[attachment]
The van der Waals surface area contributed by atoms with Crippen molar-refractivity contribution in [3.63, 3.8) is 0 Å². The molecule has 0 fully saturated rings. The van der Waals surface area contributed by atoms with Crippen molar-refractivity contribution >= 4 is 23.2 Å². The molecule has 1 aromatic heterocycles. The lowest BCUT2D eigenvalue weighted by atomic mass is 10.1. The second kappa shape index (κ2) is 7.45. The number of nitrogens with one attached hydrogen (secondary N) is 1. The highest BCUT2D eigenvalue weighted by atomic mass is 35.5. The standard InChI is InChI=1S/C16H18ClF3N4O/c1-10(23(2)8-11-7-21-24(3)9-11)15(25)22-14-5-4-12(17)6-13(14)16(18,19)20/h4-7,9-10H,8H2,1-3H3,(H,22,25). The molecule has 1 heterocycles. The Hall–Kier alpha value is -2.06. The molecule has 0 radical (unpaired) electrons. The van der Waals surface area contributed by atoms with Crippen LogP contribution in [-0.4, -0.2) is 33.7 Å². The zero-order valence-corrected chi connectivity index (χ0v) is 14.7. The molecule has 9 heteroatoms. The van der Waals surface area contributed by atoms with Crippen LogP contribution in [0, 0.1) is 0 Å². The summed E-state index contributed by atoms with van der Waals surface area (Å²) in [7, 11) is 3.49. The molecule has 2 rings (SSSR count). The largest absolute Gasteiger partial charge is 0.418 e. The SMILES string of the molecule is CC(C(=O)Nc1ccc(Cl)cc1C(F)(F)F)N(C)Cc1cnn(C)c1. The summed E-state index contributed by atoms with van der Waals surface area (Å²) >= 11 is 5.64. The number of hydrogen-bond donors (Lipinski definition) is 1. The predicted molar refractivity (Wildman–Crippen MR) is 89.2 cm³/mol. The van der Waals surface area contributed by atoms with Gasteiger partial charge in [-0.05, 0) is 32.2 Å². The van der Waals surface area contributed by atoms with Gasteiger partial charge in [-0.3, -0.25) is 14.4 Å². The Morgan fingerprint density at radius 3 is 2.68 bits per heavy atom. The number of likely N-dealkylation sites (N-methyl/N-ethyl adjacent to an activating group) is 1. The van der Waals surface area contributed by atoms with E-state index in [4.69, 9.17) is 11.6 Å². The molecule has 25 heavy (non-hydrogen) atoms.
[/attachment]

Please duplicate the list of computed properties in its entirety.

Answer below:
The van der Waals surface area contributed by atoms with Crippen molar-refractivity contribution in [3.63, 3.8) is 0 Å². The molecule has 0 fully saturated rings. The van der Waals surface area contributed by atoms with Crippen molar-refractivity contribution >= 4 is 23.2 Å². The molecule has 1 aromatic heterocycles. The lowest BCUT2D eigenvalue weighted by atomic mass is 10.1. The second kappa shape index (κ2) is 7.45. The number of nitrogens with one attached hydrogen (secondary N) is 1. The highest BCUT2D eigenvalue weighted by atomic mass is 35.5. The standard InChI is InChI=1S/C16H18ClF3N4O/c1-10(23(2)8-11-7-21-24(3)9-11)15(25)22-14-5-4-12(17)6-13(14)16(18,19)20/h4-7,9-10H,8H2,1-3H3,(H,22,25). The molecule has 1 heterocycles. The Hall–Kier alpha value is -2.06. The molecule has 0 radical (unpaired) electrons. The van der Waals surface area contributed by atoms with Crippen LogP contribution in [-0.4, -0.2) is 33.7 Å². The zero-order valence-corrected chi connectivity index (χ0v) is 14.7. The molecule has 9 heteroatoms. The van der Waals surface area contributed by atoms with Crippen LogP contribution in [0, 0.1) is 0 Å². The summed E-state index contributed by atoms with van der Waals surface area (Å²) in [7, 11) is 3.49. The molecule has 2 rings (SSSR count). The largest absolute Gasteiger partial charge is 0.418 e. The SMILES string of the molecule is CC(C(=O)Nc1ccc(Cl)cc1C(F)(F)F)N(C)Cc1cnn(C)c1. The summed E-state index contributed by atoms with van der Waals surface area (Å²) >= 11 is 5.64. The number of hydrogen-bond donors (Lipinski definition) is 1. The predicted molar refractivity (Wildman–Crippen MR) is 89.2 cm³/mol. The van der Waals surface area contributed by atoms with Gasteiger partial charge in [-0.05, 0) is 32.2 Å². The van der Waals surface area contributed by atoms with Gasteiger partial charge in [-0.3, -0.25) is 14.4 Å². The Morgan fingerprint density at radius 3 is 2.68 bits per heavy atom. The number of likely N-dealkylation sites (N-methyl/N-ethyl adjacent to an activating group) is 1. The van der Waals surface area contributed by atoms with E-state index in [4.69, 9.17) is 11.6 Å². The molecule has 25 heavy (non-hydrogen) atoms.